An effective communication strategy is paramount to cultivating high performing workplaces. It is even more critical while working remotely. New employees need to understand their goals, work processes and what’s expected of them on a day to day basis. Managers must ensure they are still scheduling regular one on one meetings with their team, but new employees need to be the priority.
MSAC has prioritised embedding regular manager/employee one to one meetings into their daily practice, where they “talk about their culture and expectations”, which had led their employees to have more accountability for their work.
If new employees begin working remotely, it is not the time to under-communicate. The exact opposite is needed. Before new employees commence, you need to have a communication strategy. Consider what will help the employee to be effective from day one.
To assist with the induction and communication of company information for new employees, MSAC has created an extensive ‘Welcome and Onboarding Manual’. Designed to help to set the employee up for success, it describes the company expectations from the day they begin work, all the way through to their first three months. It also outlines its company’s history and culture. Andy acknowledges that “Constant communication can feel exhausting, however knowing expectations of each other is the key. So many expectations can be unspoken and not shared. So it’s important to be deliberate in open, honest communication. Tough conversations are easier if communication is frequent and done with the aim of building trust”.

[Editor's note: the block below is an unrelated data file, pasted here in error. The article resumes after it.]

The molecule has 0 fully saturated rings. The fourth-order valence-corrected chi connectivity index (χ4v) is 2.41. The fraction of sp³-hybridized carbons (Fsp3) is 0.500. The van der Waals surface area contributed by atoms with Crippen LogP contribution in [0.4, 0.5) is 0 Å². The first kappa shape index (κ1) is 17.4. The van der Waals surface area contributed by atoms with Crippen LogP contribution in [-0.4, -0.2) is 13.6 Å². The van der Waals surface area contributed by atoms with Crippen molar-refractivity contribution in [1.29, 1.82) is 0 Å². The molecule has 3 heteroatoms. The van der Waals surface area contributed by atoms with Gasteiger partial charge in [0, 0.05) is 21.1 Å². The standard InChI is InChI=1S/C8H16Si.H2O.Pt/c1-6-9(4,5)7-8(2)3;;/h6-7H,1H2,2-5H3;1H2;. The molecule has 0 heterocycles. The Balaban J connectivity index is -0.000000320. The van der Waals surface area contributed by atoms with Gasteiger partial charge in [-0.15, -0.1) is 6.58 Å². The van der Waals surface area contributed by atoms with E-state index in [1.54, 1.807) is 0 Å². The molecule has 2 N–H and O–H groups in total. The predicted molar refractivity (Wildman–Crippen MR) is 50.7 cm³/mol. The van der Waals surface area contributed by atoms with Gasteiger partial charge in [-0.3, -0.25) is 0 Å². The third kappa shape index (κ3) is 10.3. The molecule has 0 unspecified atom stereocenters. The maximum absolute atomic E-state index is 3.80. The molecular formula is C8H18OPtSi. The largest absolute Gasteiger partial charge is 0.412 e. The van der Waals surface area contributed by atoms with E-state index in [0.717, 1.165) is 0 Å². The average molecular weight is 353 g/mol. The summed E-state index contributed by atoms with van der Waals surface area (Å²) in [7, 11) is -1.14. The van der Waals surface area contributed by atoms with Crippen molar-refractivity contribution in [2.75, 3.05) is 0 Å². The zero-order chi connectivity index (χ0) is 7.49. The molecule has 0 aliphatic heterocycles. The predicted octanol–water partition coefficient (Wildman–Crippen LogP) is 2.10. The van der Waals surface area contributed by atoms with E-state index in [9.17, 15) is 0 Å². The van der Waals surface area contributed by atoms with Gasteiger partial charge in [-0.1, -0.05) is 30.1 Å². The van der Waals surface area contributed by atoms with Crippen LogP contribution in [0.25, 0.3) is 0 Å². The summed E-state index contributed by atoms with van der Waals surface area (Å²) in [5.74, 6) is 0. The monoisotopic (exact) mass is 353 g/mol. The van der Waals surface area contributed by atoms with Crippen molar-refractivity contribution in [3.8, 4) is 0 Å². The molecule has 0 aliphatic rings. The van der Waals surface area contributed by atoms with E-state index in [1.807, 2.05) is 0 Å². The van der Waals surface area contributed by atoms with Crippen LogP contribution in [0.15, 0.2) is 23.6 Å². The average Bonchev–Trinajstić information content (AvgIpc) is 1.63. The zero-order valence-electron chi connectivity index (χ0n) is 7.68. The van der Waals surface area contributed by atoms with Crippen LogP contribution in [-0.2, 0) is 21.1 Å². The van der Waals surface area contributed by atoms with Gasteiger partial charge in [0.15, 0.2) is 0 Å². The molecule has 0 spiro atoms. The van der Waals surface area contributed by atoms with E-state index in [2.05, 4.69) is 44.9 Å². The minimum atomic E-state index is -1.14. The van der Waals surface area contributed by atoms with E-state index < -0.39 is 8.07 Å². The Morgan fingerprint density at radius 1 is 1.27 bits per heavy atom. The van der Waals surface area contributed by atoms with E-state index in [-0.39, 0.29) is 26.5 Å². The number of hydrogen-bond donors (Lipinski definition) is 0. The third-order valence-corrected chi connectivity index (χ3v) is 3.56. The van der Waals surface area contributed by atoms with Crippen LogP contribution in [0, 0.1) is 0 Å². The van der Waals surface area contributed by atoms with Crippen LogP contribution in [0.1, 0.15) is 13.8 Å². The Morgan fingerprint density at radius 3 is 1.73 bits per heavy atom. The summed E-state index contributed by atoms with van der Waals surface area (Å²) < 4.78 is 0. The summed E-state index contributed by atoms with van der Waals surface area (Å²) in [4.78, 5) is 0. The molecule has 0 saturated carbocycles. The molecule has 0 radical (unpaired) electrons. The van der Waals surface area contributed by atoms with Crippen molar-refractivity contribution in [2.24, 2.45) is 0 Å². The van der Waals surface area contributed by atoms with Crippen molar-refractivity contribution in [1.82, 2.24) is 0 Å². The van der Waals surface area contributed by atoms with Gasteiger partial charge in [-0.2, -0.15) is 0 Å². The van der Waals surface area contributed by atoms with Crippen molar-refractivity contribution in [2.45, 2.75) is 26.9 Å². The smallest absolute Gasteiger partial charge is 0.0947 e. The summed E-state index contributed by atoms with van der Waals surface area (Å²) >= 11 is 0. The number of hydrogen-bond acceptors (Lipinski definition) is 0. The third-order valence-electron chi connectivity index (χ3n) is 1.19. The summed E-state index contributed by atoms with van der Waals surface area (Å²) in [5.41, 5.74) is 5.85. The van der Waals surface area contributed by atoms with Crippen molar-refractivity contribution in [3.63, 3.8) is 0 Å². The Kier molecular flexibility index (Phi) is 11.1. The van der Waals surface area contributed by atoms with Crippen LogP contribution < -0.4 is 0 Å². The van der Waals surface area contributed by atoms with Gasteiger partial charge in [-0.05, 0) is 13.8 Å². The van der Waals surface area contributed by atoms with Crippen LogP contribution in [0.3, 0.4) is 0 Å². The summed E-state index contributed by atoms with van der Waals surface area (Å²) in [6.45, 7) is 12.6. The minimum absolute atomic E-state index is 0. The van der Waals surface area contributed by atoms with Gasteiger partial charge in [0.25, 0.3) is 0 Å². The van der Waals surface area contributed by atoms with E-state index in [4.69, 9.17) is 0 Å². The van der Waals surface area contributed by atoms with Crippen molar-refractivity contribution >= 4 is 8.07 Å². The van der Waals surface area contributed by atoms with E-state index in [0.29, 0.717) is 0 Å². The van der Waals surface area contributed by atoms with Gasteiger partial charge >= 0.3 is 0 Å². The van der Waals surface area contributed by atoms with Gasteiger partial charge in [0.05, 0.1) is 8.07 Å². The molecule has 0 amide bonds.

5. Promote a sense of community
MSAC understands that the long-term success of their business is driven by embedding a culture of connectedness and trust. They have worked hard to instil a team-orientated culture, where employees can come together in the one location to interact and provide professional feedback to one another. Andy shared that while “there is the possibility that this may become diluted somewhat when employees are not together physically over a long period, there are still opportunities to promote personal interactions and a sense of community while working remotely”.
Celebrating achievements, successes, and personal events such as birthdays can still be maintained via videoconference. These create stronger bonds amongst colleagues, particularly for a new employee who is getting to know everyone for the first time.
Regular social interactions can help them feel a sense of belonging with their new employer and team. At Strawberry Seed, we have regular Zoom meetings that are not related to work. These include virtual morning tea and even late-night wine catch-up after everyone’s kids had gone to bed (alcoholic beverage optional of course!).
It is also vital for managers to keep each team member in mind when making decisions around the delegation of work. As they are not in close (physical) contact each day, it may be easy for the quieter or more introverted person to be overlooked (however they probably love the forced alone time right now).
MSAC approaches this by recognising that “each employee is different and their situation may be different too”. Andy states that “to be successful, our managers must adapt to the personality and communication styles of all our employees”. He adds “this allows them to develop personalised strategies to help new employees, not only in how to do their role but more importantly to feel engaged as valued members of the team, with important contributions to be made”.
As a business owner, you may be feeling overwhelmed when it comes to managing your team. We can help with your HR obligations during this period of change and uncertainty. At Strawberry Seed, we can provide tailored HR advice, specific to your business needs.